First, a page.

First of all, this is a very nice question, so kudos for asking it.
- Packets are a very generic term that is not well-defined. I prefer using packet as synonymous to datagram, which is network-layer Protocol Data Unit. In some circles, you could say that a packet is a L3PDU.
- Since the question is asking about "switching" and is talking about "packets" begin placed on links, I will take the liberty and look at this question only from a Data Link point of view. Thus, I will use the term frame.
link1 that is used here is an Ethernet cable, an optic cable, or a radio wave. In any case, once a bit is placed in the link, there is no way of stopping the bit from flowing, and anyone listening on the link will receive the bit after some time (we call this time propagation delay).
Yes, a host (
h1 in the above example), generally, has no restriction as to how quickly it can place L2PDUs (frames) onto a data link. So, in the above example,
h1 can place frames onto
link1 as fast as its Network Interface Card (NIC) will allow. So let us assume that
h1 has a 1Gbps Ethernet NIC. Frame1 is 8 kilobits long, so it should take
h1 8 microseconds to put it onto
link1 (ignoring L1 synchronization overheads, assuming 1:1 symbol efficiency and assuming a perfect L1 link).
h1 is free to place Frame2 onto
link1 right after afterwards.
The length of the links only affects the propagation delay and nothing else. So, in this case, if the switch
w is pushing frames through to
link2 as soon as it realizes where this frame should go, then switch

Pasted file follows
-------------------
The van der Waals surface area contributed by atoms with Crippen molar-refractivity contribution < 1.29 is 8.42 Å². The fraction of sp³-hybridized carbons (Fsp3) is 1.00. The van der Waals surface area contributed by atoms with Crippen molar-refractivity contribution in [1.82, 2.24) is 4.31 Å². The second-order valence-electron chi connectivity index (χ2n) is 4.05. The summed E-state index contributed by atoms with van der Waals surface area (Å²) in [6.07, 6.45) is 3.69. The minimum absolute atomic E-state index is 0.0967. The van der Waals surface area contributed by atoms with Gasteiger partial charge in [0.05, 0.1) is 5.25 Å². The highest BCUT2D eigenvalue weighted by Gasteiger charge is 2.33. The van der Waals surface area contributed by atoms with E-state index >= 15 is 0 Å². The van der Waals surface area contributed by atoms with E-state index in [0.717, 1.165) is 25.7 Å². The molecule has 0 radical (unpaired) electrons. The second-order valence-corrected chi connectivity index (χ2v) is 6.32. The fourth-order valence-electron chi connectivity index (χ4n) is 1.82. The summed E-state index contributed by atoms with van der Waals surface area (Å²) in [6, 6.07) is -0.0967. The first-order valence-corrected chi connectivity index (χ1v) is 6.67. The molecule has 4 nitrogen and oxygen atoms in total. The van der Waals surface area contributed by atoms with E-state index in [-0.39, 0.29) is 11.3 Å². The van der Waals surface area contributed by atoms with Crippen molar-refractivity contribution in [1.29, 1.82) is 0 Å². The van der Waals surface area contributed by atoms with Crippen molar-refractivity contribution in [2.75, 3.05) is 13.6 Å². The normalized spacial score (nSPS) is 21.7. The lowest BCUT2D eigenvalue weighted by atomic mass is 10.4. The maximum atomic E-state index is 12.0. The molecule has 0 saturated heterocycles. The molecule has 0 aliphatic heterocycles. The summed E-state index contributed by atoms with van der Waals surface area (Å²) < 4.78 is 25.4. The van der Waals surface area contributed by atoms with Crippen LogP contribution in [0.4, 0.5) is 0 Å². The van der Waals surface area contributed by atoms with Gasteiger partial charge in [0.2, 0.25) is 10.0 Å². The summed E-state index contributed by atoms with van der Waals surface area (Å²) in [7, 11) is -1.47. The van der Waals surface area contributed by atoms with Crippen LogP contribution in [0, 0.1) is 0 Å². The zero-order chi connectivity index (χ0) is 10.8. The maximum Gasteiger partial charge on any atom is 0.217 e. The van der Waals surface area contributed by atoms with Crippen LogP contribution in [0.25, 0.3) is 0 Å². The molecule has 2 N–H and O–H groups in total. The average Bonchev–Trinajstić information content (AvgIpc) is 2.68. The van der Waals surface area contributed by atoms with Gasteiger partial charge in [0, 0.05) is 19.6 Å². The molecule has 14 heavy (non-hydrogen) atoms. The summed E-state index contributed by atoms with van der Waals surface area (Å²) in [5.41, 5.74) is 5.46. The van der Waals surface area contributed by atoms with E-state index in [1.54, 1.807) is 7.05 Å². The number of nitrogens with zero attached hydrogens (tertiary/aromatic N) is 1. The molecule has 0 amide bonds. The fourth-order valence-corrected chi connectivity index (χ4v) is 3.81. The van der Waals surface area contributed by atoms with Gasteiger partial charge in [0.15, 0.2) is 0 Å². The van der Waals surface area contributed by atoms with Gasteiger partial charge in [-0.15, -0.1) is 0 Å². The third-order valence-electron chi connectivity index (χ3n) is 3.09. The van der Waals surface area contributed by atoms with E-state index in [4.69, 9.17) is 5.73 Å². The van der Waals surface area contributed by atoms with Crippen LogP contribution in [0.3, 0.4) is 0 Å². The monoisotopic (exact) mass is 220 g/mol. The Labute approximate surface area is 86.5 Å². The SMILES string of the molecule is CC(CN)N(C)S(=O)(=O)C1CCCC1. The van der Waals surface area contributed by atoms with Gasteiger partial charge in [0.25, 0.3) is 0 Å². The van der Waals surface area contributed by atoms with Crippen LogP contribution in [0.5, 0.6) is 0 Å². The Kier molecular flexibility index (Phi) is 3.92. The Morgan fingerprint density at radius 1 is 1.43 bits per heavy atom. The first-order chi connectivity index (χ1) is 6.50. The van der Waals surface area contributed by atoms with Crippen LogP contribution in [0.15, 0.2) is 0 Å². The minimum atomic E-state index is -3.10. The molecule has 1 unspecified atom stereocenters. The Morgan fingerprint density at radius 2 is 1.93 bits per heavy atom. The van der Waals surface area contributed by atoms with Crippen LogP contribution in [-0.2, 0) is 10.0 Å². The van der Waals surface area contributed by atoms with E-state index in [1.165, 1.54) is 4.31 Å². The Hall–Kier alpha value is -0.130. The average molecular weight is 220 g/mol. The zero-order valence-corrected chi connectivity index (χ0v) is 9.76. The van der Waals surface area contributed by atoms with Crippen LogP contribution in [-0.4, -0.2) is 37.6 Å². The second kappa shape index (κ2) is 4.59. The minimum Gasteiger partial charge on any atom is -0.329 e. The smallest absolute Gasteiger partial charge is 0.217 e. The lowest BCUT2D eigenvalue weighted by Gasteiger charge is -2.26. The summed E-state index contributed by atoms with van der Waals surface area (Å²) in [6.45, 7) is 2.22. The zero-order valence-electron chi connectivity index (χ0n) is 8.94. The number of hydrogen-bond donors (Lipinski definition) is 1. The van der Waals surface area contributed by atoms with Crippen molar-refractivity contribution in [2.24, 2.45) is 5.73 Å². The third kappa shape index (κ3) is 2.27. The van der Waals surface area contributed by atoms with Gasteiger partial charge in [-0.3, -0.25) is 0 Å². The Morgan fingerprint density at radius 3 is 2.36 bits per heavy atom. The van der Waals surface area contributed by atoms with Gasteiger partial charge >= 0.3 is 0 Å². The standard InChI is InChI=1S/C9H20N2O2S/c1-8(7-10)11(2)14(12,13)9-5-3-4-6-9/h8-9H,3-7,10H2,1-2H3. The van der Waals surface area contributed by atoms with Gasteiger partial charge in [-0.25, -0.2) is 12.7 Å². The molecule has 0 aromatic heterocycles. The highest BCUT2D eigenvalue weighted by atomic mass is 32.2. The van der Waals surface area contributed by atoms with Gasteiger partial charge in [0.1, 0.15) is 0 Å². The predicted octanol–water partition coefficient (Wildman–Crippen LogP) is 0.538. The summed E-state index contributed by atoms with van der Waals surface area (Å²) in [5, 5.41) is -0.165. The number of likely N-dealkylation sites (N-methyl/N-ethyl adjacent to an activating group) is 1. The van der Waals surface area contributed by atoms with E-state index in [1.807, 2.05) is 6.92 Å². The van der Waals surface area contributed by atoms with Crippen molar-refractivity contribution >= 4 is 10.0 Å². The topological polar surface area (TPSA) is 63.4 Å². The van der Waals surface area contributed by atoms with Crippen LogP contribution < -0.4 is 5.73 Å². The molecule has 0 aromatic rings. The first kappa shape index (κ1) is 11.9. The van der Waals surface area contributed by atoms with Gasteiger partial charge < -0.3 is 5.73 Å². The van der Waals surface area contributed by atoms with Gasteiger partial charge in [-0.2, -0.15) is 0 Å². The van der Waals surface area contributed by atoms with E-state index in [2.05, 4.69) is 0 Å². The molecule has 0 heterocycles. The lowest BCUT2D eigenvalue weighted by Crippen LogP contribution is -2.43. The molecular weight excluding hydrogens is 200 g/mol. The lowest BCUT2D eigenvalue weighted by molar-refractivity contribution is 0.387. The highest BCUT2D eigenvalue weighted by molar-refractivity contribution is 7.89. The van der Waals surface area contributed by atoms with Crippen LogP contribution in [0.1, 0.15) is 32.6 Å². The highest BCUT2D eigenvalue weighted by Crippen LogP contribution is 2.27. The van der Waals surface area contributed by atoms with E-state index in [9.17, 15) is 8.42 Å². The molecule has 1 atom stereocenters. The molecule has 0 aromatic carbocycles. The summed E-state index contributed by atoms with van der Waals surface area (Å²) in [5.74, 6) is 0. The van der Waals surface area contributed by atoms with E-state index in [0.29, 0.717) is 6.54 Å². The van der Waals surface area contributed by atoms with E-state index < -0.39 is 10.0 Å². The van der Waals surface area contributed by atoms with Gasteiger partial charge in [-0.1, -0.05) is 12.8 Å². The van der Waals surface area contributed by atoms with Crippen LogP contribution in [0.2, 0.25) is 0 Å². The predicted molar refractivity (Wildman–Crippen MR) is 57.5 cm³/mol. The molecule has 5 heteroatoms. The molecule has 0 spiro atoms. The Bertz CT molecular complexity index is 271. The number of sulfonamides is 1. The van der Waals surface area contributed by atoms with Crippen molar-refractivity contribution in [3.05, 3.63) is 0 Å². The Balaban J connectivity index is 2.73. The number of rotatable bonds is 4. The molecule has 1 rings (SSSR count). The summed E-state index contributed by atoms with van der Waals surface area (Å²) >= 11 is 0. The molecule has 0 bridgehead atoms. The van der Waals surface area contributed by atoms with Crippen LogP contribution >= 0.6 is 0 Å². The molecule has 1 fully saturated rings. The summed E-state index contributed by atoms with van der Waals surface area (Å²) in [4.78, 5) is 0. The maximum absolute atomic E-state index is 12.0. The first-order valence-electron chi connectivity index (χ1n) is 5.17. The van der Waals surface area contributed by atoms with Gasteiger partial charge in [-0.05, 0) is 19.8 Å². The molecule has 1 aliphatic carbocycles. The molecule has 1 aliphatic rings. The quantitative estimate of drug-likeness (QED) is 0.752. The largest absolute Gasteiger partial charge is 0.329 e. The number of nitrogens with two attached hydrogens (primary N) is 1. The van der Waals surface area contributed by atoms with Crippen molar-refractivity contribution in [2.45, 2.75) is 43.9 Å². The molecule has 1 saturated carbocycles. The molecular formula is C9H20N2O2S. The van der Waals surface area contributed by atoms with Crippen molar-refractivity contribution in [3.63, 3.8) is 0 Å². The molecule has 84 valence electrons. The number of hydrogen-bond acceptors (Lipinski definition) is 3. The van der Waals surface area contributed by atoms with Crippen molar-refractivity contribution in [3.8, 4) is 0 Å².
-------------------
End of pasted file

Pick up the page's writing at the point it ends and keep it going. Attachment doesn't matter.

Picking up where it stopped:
w only needs a shallow memory buffer to store small parts of Frame1 before copying them onto
link2. If switch
w is actually overwhelmed and its buffers are filled, switch
w may request host
h1 to slow down. Ethernet allows link-attached devices to slow down other too-fast devices with
This is called serial transmission. Each frame is transmitted by
link1 one after the other. Ethernet is a serial communication media. A NIC can only place a single bit on the Ethernet medium at any given moment. There is no way to transmit two bits (let alone frames) on Ethernet simultaneously. Of popular data link (or physical layer) technologies, only MIMO WiFi supports the transmission of data in parallel, but this whole process breaks down at the data link layer. Even for WiFi, frames appear to be delivered serially.
If you are talking about Transport layer multiplexing, then yes, it may appear that multiple streams of communication happen in parallel between end-hosts (several processes appear to communicate in parallel), but at the data link layer, frames are transmitted in serial.